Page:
Comments

About the Glock Cover Story in the Current Business Week — No Comments

  1. I have to agree with you. It was pretty even handed, and it made it clear why the product is so successful here with both civilians and law enforcement alike.

    We as gun owners tend to kneejerk into a negative reaction about any media article that is not 100 percent complimentary of guns and gun owners. This piece was even handed – both good and bad – without any visible bias. But we’re so accustomed to being vilified by the media, we react viscerally if anything negative is mentioned.

  2. It works for me.

    The article was about the business side of the company and not judgmental about guns or gun owners, so I’m good with it. In fact I’d like to see more gun companies written about and treated just like any other business. That’s how we’ll start to get rid of the stigma that the Left has managed to attach to the gun industry and all aspects of shooting.

  3. Paul Barrett here. Thank you for the kind words, Mas. You have a good fix on my motives and methods: dispassionate journalism in the service of challenging readers’ preconceptions. Thanks also for the time you invested in showing me the ins and outs of the Glock pistol. I learned a lot! I wish the folks at Glock Inc. in Smyrna had done the same. I would still welcome more engagement with them and with Glock users, as I intend to continue reporting in this area. Interested parties can contact me at paul_barrett@businessweek.com. Finally, thanks also to my colleagues Brian Grow and Jack Ewing at BW, who were vital partners in this substantial reporting and writing project. — Paul Barrett, BusinessWeek

  4. I had read rumors on the ‘Net over the years that Glock was rather ruthless in their marketing and practices, so there wasn’t anything shocking in the report, though I didn’t think Mas’ voice would be as deep as it is–that’s the first time I’ve heard him speak.

    The “deal” with S&W regarding the Clinton immunity issue was annoying; it read as if Glock set S&W up to take a fall. I was reminded of Lucy, Charlie Brown and the football in the “Peanuts” comic strip.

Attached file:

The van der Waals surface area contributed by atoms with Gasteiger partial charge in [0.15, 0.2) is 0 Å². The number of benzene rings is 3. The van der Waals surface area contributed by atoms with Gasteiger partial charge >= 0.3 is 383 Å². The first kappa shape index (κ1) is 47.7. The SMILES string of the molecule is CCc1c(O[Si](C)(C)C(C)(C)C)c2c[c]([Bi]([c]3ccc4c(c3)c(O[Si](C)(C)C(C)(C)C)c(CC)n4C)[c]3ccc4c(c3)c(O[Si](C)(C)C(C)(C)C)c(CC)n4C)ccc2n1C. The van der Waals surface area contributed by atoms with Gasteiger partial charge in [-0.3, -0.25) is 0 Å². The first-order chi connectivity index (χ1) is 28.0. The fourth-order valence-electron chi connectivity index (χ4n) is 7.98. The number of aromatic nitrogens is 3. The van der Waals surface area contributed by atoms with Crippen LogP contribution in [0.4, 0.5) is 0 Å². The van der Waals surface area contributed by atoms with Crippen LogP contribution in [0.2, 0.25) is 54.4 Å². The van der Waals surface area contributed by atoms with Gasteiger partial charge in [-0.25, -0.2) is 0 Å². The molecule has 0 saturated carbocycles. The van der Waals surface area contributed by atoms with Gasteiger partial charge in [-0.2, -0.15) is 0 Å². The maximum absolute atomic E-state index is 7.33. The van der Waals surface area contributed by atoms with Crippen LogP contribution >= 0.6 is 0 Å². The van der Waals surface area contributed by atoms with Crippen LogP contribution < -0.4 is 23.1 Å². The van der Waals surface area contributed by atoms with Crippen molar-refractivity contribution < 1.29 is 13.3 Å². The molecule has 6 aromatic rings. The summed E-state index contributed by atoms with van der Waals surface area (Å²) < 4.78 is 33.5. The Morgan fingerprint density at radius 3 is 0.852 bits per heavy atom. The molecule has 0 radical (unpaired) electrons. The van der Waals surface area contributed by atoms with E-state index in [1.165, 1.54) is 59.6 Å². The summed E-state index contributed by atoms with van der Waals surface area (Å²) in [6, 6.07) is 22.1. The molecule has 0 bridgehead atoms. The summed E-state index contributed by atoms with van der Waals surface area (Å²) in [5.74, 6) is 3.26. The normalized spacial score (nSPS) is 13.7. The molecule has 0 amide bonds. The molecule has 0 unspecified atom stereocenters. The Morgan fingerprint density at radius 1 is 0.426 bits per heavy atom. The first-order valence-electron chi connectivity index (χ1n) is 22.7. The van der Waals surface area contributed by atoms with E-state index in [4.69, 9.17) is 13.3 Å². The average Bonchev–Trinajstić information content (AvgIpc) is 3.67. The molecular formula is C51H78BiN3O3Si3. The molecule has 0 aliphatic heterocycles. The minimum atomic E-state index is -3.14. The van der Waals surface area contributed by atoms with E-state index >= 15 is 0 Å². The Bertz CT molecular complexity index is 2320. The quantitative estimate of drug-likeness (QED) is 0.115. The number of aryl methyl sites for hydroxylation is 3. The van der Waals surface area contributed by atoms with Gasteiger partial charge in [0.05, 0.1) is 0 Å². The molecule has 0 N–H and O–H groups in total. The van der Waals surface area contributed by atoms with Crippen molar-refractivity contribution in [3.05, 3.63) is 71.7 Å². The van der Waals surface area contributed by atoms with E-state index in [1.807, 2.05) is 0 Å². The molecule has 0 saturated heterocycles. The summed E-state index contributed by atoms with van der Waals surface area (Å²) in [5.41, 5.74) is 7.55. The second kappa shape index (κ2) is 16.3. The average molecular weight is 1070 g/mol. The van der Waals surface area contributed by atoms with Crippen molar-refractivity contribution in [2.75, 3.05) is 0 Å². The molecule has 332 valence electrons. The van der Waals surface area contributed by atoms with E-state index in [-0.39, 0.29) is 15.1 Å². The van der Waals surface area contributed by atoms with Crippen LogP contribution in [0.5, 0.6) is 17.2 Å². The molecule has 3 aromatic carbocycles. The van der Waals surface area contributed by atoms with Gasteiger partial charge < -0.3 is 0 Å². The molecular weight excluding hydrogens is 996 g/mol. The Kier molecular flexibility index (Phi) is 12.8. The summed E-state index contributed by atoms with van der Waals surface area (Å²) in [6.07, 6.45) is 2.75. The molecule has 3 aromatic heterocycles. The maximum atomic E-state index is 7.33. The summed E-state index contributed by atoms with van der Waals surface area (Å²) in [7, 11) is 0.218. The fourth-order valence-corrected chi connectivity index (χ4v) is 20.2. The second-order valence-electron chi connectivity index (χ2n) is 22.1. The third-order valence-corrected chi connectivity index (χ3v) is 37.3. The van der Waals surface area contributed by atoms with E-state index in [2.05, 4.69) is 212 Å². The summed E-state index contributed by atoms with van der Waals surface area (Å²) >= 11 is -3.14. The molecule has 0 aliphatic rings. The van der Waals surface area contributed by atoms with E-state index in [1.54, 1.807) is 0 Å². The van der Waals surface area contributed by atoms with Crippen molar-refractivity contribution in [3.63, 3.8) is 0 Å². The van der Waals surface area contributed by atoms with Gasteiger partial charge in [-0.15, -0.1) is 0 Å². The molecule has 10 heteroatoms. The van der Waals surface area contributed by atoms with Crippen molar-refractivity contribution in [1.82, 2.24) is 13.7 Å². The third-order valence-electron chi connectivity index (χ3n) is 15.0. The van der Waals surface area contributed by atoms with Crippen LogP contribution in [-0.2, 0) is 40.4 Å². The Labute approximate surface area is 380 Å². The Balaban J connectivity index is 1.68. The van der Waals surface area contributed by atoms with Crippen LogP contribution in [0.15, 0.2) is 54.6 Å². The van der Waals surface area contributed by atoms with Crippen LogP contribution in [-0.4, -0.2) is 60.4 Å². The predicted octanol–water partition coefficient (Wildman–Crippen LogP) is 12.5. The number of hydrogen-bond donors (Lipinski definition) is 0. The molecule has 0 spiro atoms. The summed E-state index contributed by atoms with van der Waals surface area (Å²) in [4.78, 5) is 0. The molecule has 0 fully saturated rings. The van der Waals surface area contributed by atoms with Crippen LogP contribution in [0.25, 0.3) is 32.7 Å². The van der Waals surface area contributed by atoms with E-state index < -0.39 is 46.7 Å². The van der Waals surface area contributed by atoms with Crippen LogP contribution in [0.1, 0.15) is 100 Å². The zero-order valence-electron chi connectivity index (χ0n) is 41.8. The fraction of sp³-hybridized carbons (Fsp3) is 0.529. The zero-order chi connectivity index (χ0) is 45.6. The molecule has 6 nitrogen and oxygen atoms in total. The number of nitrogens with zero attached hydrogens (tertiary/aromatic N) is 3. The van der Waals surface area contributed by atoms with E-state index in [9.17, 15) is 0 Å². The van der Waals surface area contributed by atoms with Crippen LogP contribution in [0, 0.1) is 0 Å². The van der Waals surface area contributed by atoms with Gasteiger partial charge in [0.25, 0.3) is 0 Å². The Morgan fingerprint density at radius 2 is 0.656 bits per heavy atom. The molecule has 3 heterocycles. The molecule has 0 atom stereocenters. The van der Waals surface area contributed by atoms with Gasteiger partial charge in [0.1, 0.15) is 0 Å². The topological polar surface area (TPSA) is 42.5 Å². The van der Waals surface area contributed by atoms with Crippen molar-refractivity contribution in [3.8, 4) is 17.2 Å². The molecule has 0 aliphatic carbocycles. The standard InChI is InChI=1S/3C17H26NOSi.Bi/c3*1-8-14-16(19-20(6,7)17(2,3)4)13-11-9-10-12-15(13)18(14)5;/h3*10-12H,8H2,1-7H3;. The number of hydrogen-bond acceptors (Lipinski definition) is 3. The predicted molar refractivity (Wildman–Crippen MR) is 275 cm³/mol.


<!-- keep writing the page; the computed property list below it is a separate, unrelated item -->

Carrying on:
Overall, a very good, balanced article and video. Congrats to all.

  5. Pingback:SayUncle » Glock in the press

  6. Thanks to Paul for a well written article. I agree with the other comments above. Thanks to Mas for having the courage to work with a “conventional” journalist where others may have been hesitant. It’s too bad others in Paul’s field of work have lost sight of what journalism is all about.

  7. I read Mr. Barrett’s article in its entirety. While the focus was on the business of Glock, in actuality it could have been of any company with any product. His references to Glocks products, handguns, was pretty much “matter of fact”, without opinion as to propriety of their use, ownership, etc. I, for one, appreciate that he handled the topic without the usual editorial comments found in most stories concerning anything remotely involving firearms.

  8. Great job on the commentary and shooting in the video, Mas. You nailed it right on the head regarding why Glock made such an impact on the police and civilian firearms market. The comparison between 18 rounds on paper with the G19 and the revolver would have been even more distinct if you had an officer or private citizen who is an average shooter do the demonstration. I would guess that most would not be able to do the speed reloads with the revolver quite as well as you. I always enjoy your blog, thanks!

  9. I too thought it was a fine reference piece about a potentially hot topic. I wish I could see more of the same.

  10. Still, there were a few parts of it that were outrageous, such as the claim that Jack Anderson’s s**t-stirring about nonexistent “plastic guns” was good for the industry because it created public awareness of Glocks. Yeah, if you completely ignore the years and money wasted fighting the gun-control idiots who used this lie as the basis for another strong push to ban guns. It’s like saying that 9/11 was good for the construction industry.